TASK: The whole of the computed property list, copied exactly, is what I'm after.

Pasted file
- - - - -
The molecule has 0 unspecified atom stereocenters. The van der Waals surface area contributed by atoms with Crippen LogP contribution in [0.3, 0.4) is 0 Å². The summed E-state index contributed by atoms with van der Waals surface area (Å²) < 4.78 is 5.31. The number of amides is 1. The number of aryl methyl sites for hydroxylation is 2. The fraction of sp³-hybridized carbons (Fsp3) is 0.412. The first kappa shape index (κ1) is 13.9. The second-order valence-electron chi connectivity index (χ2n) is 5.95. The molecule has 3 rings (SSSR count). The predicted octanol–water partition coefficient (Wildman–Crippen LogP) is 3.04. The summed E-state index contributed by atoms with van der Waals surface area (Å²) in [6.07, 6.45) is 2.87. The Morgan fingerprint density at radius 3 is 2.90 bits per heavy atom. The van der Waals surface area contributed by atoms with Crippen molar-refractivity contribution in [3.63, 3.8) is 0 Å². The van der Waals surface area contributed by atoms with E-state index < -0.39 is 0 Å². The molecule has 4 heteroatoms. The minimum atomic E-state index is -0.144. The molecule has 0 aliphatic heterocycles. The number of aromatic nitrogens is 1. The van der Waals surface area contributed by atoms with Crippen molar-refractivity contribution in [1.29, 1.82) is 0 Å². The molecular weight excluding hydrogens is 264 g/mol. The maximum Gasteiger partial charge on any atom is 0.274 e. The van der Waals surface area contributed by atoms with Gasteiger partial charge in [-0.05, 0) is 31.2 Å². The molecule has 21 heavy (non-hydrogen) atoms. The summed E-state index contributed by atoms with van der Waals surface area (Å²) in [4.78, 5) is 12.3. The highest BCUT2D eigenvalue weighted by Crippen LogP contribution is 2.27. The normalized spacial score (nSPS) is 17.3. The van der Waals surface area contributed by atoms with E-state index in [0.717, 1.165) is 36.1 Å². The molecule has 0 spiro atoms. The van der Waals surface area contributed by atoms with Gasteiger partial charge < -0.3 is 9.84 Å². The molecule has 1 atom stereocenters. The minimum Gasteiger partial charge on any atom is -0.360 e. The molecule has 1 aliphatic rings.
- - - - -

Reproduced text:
The molecule has 0 unspecified atom stereocenters. The van der Waals surface area contributed by atoms with Crippen LogP contribution in [0.3, 0.4) is 0 Å². The summed E-state index contributed by atoms with van der Waals surface area (Å²) < 4.78 is 5.31. The number of amides is 1. The number of aryl methyl sites for hydroxylation is 2. The fraction of sp³-hybridized carbons (Fsp3) is 0.412. The first kappa shape index (κ1) is 13.9. The second-order valence-electron chi connectivity index (χ2n) is 5.95. The molecule has 3 rings (SSSR count). The predicted octanol–water partition coefficient (Wildman–Crippen LogP) is 3.04. The summed E-state index contributed by atoms with van der Waals surface area (Å²) in [6.07, 6.45) is 2.87. The Morgan fingerprint density at radius 3 is 2.90 bits per heavy atom. The van der Waals surface area contributed by atoms with Crippen molar-refractivity contribution in [3.63, 3.8) is 0 Å². The van der Waals surface area contributed by atoms with E-state index < -0.39 is 0 Å². The molecule has 4 heteroatoms. The minimum atomic E-state index is -0.144. The molecule has 0 aliphatic heterocycles. The number of aromatic nitrogens is 1. The van der Waals surface area contributed by atoms with Crippen molar-refractivity contribution in [1.29, 1.82) is 0 Å². The molecular weight excluding hydrogens is 264 g/mol. The maximum Gasteiger partial charge on any atom is 0.274 e. The van der Waals surface area contributed by atoms with Gasteiger partial charge in [-0.05, 0) is 31.2 Å². The molecule has 21 heavy (non-hydrogen) atoms. The summed E-state index contributed by atoms with van der Waals surface area (Å²) in [4.78, 5) is 12.3. The highest BCUT2D eigenvalue weighted by Crippen LogP contribution is 2.27. The normalized spacial score (nSPS) is 17.3. The van der Waals surface area contributed by atoms with E-state index in [0.717, 1.165) is 36.1 Å². The molecule has 0 spiro atoms. The van der Waals surface area contributed by atoms with Gasteiger partial charge < -0.3 is 9.84 Å². The molecule has 1 atom stereocenters. The minimum Gasteiger partial charge on any atom is -0.360 e. The molecule has 1 aliphatic rings.